The rental application documents

Outside Studapart…

The rental application file regroups all of the documents that help the owner get a sense of your tenant profile: do you have guarantors ? If so, what’s their income? Do you have the necessary resources for paying rent

Compulsory documents for renting an apartment

Your rental application must contain: 

  • a photocopy of your valid ID 

  • your last 3 paychecks (or those of your guarantor) 

  • your residence permit 

  • proof of residence (of your current home) 

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You can give copies of the original documents, but the owner might ask you to provide him with the originals. It’s best to come with the original documents and their copies, so you show the original documents to the owner and then give him the copies. 

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Don’t forget to translate your documents in english or french.

Documents it’s better to have at hand

These are optional, but they’re actually almost always requested: 

  • your bank details 

  • proof that your eligible for CAF housing allowance (you can show a screenshot of a simulation made on caf.fr) 

  • statement of your previous lessor that you did pay your rent

It’s better to prepare these documents so your application holds up and makes a good impression on the owner. 

Typically, when you’re looking for a place in France, the lessor expects you to have a guarantor and that your application file includes a number of pieces regarding his situation, such as:

  • his last tax notice 

  • a photocopy of his ID 

  • proof he’s employed/paychecks (usually, it’s asked that his income is 3 to 4 times the rent) 

  • if he’s not employed, proof he’s solvent 

  • proof of residence 

  • his 3 last rental receipts 

 

But you probably won’t have a french guarantor anyway. Practically all agencies and most owners are reluctant to accept a foreign guarantor for administrative purposes. But some student residences do accept foreign guarantors, so it’s for you to find a case-by-case agreement with your owner. 

If you make a remote reservation on Studapart, you will automatically subscribe to the Allianz/Studapart insurance. This insurance replaces the need for a guarantor and solves your issues if you don’t have a guarantor in your country of residence or if your lessor doesn’t accept foreign guarantors.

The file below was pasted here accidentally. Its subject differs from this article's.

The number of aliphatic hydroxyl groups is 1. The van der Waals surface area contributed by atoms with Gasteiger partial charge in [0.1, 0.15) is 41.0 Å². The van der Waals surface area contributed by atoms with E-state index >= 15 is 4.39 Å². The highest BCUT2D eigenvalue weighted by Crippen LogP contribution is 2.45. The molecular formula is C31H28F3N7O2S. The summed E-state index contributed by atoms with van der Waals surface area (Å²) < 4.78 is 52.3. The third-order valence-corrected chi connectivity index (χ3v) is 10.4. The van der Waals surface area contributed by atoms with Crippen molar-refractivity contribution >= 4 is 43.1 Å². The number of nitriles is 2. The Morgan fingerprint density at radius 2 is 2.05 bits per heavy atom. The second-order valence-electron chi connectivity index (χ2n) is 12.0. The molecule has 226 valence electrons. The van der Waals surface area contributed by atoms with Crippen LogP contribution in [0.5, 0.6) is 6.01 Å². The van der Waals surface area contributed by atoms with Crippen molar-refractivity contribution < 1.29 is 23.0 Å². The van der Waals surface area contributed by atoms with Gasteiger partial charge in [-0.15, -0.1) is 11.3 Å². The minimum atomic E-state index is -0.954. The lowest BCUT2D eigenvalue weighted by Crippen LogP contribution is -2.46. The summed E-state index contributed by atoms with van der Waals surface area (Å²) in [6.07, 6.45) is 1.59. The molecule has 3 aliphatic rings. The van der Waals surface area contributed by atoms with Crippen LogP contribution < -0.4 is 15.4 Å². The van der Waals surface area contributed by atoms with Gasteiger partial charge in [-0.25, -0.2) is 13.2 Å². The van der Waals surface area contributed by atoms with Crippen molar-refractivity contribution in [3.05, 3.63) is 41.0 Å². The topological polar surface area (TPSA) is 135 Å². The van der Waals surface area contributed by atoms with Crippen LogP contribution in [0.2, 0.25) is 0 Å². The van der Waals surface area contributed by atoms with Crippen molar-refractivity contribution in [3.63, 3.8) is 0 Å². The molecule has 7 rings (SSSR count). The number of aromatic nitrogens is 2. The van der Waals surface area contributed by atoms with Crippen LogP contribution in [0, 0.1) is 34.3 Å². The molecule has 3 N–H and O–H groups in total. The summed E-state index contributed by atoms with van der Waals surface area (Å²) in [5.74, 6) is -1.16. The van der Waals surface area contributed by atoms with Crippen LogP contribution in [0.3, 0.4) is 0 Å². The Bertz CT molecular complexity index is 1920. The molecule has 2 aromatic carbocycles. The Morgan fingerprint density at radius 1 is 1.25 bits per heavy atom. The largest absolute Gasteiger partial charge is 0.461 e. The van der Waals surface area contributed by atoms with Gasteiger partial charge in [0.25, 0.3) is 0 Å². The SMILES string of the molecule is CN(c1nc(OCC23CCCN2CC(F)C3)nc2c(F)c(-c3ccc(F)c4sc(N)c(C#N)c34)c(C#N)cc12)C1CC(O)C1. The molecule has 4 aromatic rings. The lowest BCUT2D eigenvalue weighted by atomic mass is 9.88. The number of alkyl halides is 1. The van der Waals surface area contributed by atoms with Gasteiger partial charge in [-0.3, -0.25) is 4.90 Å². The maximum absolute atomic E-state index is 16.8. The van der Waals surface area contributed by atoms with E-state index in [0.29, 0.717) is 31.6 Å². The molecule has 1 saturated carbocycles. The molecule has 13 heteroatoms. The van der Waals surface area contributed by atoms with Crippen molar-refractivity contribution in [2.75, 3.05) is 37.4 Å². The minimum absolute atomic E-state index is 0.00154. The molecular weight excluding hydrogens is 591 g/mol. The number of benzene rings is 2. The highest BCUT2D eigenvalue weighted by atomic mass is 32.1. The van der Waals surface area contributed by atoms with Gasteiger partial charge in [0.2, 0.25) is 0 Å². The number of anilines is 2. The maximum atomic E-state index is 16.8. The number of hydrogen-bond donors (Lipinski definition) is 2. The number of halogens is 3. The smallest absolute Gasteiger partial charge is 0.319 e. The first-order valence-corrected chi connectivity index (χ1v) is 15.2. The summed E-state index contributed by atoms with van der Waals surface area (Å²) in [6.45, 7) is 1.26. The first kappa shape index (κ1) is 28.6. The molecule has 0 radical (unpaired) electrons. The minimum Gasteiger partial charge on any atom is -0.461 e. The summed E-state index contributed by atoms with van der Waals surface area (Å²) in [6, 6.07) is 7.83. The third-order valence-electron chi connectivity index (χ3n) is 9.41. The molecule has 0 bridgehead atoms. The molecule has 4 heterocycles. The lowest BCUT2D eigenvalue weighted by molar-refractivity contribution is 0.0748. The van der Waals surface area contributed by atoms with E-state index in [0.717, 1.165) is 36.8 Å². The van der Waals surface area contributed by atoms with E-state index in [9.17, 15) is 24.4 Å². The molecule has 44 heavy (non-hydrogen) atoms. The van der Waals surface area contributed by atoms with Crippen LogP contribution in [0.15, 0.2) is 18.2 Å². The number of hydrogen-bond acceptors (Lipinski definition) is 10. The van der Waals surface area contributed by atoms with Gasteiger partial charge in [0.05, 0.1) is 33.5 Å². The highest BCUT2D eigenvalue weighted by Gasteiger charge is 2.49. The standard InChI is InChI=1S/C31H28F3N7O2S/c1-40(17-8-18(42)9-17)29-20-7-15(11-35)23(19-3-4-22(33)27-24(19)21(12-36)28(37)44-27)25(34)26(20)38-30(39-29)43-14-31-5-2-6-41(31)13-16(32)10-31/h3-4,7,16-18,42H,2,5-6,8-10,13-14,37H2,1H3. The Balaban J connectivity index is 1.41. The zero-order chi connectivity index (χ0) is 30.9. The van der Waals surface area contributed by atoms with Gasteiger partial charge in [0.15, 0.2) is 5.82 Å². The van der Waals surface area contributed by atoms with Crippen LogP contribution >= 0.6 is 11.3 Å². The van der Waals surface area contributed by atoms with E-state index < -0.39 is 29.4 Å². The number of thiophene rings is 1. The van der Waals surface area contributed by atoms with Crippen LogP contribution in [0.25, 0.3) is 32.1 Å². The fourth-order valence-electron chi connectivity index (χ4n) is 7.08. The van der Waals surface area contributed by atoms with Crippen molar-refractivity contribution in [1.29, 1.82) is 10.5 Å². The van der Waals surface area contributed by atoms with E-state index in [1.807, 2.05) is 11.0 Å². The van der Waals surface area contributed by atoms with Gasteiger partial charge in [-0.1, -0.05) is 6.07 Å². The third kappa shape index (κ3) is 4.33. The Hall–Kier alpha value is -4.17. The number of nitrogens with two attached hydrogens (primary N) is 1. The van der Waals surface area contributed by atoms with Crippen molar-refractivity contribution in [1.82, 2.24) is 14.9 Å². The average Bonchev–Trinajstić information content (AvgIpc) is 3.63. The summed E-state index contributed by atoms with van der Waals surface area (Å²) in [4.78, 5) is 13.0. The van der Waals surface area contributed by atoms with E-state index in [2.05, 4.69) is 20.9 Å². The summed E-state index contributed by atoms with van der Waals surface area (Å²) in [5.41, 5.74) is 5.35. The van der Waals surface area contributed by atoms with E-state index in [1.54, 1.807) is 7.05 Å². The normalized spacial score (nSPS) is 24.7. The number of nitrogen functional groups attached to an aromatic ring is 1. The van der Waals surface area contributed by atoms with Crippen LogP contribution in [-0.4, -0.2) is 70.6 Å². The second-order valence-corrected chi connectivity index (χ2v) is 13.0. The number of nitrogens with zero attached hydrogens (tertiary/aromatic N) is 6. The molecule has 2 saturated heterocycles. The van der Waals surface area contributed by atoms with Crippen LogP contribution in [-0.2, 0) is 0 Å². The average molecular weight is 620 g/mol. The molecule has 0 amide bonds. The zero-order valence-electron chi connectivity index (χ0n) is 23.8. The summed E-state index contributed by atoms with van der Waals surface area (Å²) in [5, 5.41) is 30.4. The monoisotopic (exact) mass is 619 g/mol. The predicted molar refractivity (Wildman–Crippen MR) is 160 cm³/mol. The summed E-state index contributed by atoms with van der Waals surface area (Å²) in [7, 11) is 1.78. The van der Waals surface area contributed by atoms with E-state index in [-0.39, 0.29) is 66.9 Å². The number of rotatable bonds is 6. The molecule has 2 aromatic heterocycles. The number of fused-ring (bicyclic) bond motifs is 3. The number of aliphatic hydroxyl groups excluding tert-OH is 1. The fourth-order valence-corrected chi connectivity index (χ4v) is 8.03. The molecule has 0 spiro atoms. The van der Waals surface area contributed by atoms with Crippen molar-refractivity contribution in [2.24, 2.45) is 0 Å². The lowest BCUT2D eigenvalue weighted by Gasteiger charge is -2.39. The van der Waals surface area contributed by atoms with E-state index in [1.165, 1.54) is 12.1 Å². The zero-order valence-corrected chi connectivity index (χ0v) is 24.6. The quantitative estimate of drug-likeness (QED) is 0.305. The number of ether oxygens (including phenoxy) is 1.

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You’re a human being, not just a pile of photocopies! You could make a move towards your lessor by joining to your application file a letter in which you tell him about yourself in a more personal way. Put a picture of you, talk about your interests, your background and projects, what you like in the apartment and the neighborhood…

What the owner can’t ask from you

There are limits to what the owner can ask from you! He’s not allowed to ask for certain personal documents that aren’t related to rental, such as:

  • insurance card

  • a screen copy of your bank account

  • a statement from your bank giving out information about the way you manage your bank accounts

  • proof you don’t have debt

  • an authorization for direct debit

  • medical records

  • certificate of criminal record…

At Studapart…

Usually, the rental application file is like the owner’s holy book and he relies almost entirely on it to pick his tenant. Candidates multiply supporting documents in their file and everyone ends up drowned in paperwork. Beyond that, some candidates go as far as falsifying their documents to have a more solid application. 

We for one think that kind of approach is out of date. Especially since it makes things super complicated for students, who end up disadvantaged compared to working individuals who have income. 

On Studapart, rental application is made simple! You can manage your file directly from your personal dashboard. You import compulsory documents, and we notify you if stuff’s missing. 

Most importantly, we reduced compulsory documents to the bare minimum.

Requirement variations between different lessors

Depending on your lessor, and on whether or not you have a guarantor, what you put in your rental application can vary a little. 

Private residences are more flexible with foreign student’s application than individual owners. They’re more used to receiving non-french documents. Some student residences also accept students who have a european guarantor. In this last case, make sure documents referring to your guarantor are at least translated in english.  

 

If you have a guarantor, refer to the list in the above section. 

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If you don’t have a guarantor, just use remote reservation on Studapart, and all we’ll ask for is:

  • photocopy of your passport

  • supporting document that you’re enrolled in the french school/university you’re coming to study in

… indeed, that is all!